Two dysfunctional brothers struggle to get by after the death of their parents. The younger counterpart is left in the care of his older brother who is slowly yet surely falling apart emotionally from destructive heavy drinking. Isolated in a dilapidated house and way out in the woods, as well as scorned by the rest of the town, the younger brother responds to finding a monster by trying to befriend it.

 

Crafting a story from a delicate premise, Slapface is effective at isolating and imperilling vulnerable youngsters whose innocence makes them ill-prepared for the dark reality facing them – giving the production an ever present precarious edge. Essentially, it sets a tone that permeates the entire production in a compelling dread, easily drawing viewers into the story.

‘Slapface’, as is the title, refers to a “game” the brothers use to punish each other. If you come to this film expecting faces to be slapped, it will only be a matter of seconds before you hit a payoff. Joking aside, the game is used as a peculiar coping mechanism instead of played for insensitive gags or crass sensationalism – it exists as a way for the brothers to ground themselves in an unpredictable world.  

Undeniably, portraying youth fending for themselves, and cracking under the strain of the stress, is a major theme of Slapface – to the point where the emergent supernatural elements don’t always come across as the immediate concern. Arguably, a world where they have to live on the fringes and the emotional distress it causes acts as the greatest threat, perhaps even more so than the creatures that stalk the brothers.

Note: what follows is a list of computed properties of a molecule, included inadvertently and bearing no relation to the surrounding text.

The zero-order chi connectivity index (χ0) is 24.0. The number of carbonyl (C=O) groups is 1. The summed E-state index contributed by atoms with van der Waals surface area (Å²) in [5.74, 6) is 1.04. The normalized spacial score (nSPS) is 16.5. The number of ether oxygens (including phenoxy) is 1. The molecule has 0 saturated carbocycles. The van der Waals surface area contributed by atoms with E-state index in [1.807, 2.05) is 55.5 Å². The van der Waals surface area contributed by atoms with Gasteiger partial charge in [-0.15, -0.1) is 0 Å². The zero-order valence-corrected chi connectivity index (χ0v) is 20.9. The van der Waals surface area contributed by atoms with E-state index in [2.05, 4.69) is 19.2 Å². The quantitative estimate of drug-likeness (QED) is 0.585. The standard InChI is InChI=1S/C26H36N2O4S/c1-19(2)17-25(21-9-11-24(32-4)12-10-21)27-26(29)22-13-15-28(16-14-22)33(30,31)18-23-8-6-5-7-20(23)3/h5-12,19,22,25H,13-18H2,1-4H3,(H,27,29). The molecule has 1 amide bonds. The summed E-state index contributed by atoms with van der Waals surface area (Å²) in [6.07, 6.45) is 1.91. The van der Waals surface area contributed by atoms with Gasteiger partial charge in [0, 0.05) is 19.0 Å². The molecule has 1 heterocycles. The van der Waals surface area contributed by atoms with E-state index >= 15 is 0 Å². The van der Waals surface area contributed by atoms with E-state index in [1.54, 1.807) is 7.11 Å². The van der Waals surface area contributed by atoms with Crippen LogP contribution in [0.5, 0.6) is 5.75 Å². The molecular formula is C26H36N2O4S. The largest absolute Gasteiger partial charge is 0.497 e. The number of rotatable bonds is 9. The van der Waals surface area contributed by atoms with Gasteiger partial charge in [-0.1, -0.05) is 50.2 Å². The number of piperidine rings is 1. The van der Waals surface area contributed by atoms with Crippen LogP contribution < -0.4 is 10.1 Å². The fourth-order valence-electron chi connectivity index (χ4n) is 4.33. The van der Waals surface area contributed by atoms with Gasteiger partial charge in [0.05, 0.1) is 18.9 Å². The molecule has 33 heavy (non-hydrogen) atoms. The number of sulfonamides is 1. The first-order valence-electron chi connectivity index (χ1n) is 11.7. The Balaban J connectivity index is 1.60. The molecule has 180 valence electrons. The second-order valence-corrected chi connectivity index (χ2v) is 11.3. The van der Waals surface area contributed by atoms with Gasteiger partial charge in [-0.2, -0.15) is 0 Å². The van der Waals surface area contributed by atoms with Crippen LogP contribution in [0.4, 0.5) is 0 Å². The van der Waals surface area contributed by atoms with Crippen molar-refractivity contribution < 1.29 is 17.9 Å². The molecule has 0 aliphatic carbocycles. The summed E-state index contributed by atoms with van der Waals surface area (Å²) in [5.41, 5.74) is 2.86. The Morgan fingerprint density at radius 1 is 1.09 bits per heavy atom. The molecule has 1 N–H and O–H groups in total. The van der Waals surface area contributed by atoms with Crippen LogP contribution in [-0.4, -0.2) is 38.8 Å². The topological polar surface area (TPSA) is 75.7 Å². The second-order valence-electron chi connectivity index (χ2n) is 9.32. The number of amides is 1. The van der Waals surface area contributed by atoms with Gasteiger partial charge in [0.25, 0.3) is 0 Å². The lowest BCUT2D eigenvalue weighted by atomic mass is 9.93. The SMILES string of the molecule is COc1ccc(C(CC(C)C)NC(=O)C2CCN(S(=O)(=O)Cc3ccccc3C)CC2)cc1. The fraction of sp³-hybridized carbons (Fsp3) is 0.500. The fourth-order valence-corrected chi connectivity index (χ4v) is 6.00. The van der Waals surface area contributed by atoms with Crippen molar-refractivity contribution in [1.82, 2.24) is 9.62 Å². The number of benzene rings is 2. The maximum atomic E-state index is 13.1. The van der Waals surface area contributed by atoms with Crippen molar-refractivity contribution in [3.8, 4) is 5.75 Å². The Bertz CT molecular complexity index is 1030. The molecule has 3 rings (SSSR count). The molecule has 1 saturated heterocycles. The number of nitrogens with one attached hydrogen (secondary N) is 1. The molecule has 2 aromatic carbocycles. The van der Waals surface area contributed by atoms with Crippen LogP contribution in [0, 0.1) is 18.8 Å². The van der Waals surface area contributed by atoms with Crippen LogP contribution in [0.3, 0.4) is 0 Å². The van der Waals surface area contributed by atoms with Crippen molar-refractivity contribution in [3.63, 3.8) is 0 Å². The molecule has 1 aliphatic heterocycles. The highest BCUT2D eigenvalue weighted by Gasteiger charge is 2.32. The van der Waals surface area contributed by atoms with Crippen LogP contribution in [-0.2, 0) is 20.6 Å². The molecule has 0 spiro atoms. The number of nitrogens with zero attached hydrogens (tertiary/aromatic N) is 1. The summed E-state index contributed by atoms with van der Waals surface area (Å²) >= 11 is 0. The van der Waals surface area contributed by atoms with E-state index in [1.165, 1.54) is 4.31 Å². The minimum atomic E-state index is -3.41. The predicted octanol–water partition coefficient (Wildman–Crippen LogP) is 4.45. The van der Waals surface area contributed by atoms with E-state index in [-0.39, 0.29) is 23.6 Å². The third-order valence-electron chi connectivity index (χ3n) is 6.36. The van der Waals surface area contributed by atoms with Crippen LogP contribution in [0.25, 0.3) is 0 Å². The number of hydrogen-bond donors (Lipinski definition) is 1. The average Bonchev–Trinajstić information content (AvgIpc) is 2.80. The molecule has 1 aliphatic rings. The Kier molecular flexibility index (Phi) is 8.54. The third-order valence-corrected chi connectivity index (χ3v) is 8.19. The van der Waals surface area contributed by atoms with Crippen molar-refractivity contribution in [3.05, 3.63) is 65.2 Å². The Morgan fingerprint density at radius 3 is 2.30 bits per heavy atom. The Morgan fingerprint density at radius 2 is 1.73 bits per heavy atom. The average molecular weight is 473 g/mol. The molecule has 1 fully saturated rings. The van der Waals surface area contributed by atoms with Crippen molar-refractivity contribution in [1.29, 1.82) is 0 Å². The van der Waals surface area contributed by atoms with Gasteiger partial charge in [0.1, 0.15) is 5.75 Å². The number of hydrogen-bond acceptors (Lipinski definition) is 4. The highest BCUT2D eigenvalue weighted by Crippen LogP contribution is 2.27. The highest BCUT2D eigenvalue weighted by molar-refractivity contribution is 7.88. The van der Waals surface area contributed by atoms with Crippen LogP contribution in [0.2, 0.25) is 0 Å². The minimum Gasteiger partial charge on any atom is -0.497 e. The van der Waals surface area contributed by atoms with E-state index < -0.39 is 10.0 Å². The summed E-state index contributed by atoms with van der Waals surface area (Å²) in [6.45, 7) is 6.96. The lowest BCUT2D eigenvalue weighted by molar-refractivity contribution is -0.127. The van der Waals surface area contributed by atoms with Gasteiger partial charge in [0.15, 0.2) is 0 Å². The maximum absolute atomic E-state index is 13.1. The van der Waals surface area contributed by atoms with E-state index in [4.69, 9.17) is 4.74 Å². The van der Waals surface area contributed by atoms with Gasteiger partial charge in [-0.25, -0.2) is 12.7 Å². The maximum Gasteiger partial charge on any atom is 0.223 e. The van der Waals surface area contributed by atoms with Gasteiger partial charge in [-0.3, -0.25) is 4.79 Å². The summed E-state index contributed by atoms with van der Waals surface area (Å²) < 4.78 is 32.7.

Regardless of focus, the ‘Virago’ manages to remain an ever present, yet ambiguous, force throughout the movie. Slightly menacing at best, the potential of these creatures is underwhelming, as it is easy to imaging them as a more daunting force. Essentially, the true nature of the Virago is the driving mystery of the dark fairytale which unfolds, while being a deceptively strong play upon several familiar tropes. As such, the production comes across as a slow burner – the monster’s existing to imbue some additional mystery into the plot. Thankfully, for those looking for more thrills, the final act kicks the pace into a bonkers high gear – absolutely worth the patience.

Slap Face Still

Bringing the complex narrative to fruition, August Maturo (as Lucas) and Mike Manning (as Tom) use brotherly love as a means to shield themselves from the grim reality they face. Consequently, the production succeeds as a family drama, the weight of young people struggling with heavy emotions keeping the horror elements grounded in familiar hardships. The play on juvenile love is further explored through two love interests that introduce layer to the core dynamic. Libe Barer (as Anna) tries to fill a maternal role as the older brother’s girlfriend, while Mirabelle Lee (as Moriah) imbues that awkward childlike crush that further complicates Lucas’s own coming-of-age in an already turbulent environment.

Nothing goes smoothly for anyone in this movie, to the point of it nearly tipping over into outright misery and hopelessness. Thankfully, the cast is able to embody the complexity of emotions in a meaningful manner, which will have viewers supporting their plight even in bouts where they act out on childish impulses. Ultimately, the performances from the young cast is commendable in their ability to navigate heavy themes.

Slapface is a strange, sad, and frequently brutal fairytale that can be hard to watch at times, yet is an ultimately interesting experience that dares to be different. It leans into the darkness old school fairytale imagery can offer and has multiple interpretations of events that should lead to lively discussion in future. Even just among cult fans of lesser known movies, Slapface will deliver a subtle horror with some interesting ideas to unpack.

We watched Slapface as a part of Grimmfest 2021

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